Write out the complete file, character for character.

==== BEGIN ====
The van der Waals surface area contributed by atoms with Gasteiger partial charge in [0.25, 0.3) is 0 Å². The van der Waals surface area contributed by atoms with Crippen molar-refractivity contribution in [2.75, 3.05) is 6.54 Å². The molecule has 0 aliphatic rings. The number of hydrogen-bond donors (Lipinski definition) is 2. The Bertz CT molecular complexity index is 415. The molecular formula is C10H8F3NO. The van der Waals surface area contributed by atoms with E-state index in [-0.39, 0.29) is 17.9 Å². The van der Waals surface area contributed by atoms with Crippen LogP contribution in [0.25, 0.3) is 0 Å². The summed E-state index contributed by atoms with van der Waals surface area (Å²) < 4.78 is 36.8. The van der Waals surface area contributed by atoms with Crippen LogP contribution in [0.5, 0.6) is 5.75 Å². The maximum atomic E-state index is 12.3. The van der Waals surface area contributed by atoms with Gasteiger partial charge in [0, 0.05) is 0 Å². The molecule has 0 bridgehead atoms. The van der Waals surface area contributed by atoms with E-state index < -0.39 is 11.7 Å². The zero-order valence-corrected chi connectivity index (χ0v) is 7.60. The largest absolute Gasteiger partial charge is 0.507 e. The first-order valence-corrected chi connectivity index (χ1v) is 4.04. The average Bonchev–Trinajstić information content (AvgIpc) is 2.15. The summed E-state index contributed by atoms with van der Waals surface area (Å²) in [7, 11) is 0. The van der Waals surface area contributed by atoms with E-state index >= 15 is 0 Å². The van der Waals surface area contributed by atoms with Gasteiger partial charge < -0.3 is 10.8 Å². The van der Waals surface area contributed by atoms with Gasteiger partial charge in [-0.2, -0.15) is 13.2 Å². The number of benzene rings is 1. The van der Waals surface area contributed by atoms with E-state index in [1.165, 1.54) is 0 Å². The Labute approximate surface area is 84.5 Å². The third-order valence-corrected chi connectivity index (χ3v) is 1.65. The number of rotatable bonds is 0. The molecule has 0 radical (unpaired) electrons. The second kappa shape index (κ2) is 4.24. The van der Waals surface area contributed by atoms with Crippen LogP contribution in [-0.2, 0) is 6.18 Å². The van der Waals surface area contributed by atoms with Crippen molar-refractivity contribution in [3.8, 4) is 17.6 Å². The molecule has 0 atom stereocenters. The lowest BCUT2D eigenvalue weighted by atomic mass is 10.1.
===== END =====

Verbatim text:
The van der Waals surface area contributed by atoms with Gasteiger partial charge in [0.25, 0.3) is 0 Å². The van der Waals surface area contributed by atoms with Crippen molar-refractivity contribution in [2.75, 3.05) is 6.54 Å². The molecule has 0 aliphatic rings. The number of hydrogen-bond donors (Lipinski definition) is 2. The Bertz CT molecular complexity index is 415. The molecular formula is C10H8F3NO. The van der Waals surface area contributed by atoms with E-state index in [-0.39, 0.29) is 17.9 Å². The van der Waals surface area contributed by atoms with Crippen LogP contribution in [0.25, 0.3) is 0 Å². The summed E-state index contributed by atoms with van der Waals surface area (Å²) < 4.78 is 36.8. The van der Waals surface area contributed by atoms with Crippen LogP contribution in [0.5, 0.6) is 5.75 Å². The maximum atomic E-state index is 12.3. The van der Waals surface area contributed by atoms with Gasteiger partial charge in [0, 0.05) is 0 Å². The molecule has 0 bridgehead atoms. The van der Waals surface area contributed by atoms with E-state index < -0.39 is 11.7 Å². The zero-order valence-corrected chi connectivity index (χ0v) is 7.60. The largest absolute Gasteiger partial charge is 0.507 e. The first-order valence-corrected chi connectivity index (χ1v) is 4.04. The average Bonchev–Trinajstić information content (AvgIpc) is 2.15. The summed E-state index contributed by atoms with van der Waals surface area (Å²) in [7, 11) is 0. The van der Waals surface area contributed by atoms with E-state index >= 15 is 0 Å². The van der Waals surface area contributed by atoms with Gasteiger partial charge < -0.3 is 10.8 Å². The van der Waals surface area contributed by atoms with Gasteiger partial charge in [-0.2, -0.15) is 13.2 Å². The number of benzene rings is 1. The van der Waals surface area contributed by atoms with E-state index in [1.165, 1.54) is 0 Å². The Labute approximate surface area is 84.5 Å². The third-order valence-corrected chi connectivity index (χ3v) is 1.65. The number of rotatable bonds is 0. The molecule has 0 radical (unpaired) electrons. The second kappa shape index (κ2) is 4.24. The van der Waals surface area contributed by atoms with Crippen LogP contribution in [-0.2, 0) is 6.18 Å². The van der Waals surface area contributed by atoms with Crippen molar-refractivity contribution in [3.8, 4) is 17.6 Å². The molecule has 0 atom stereocenters. The lowest BCUT2D eigenvalue weighted by atomic mass is 10.1.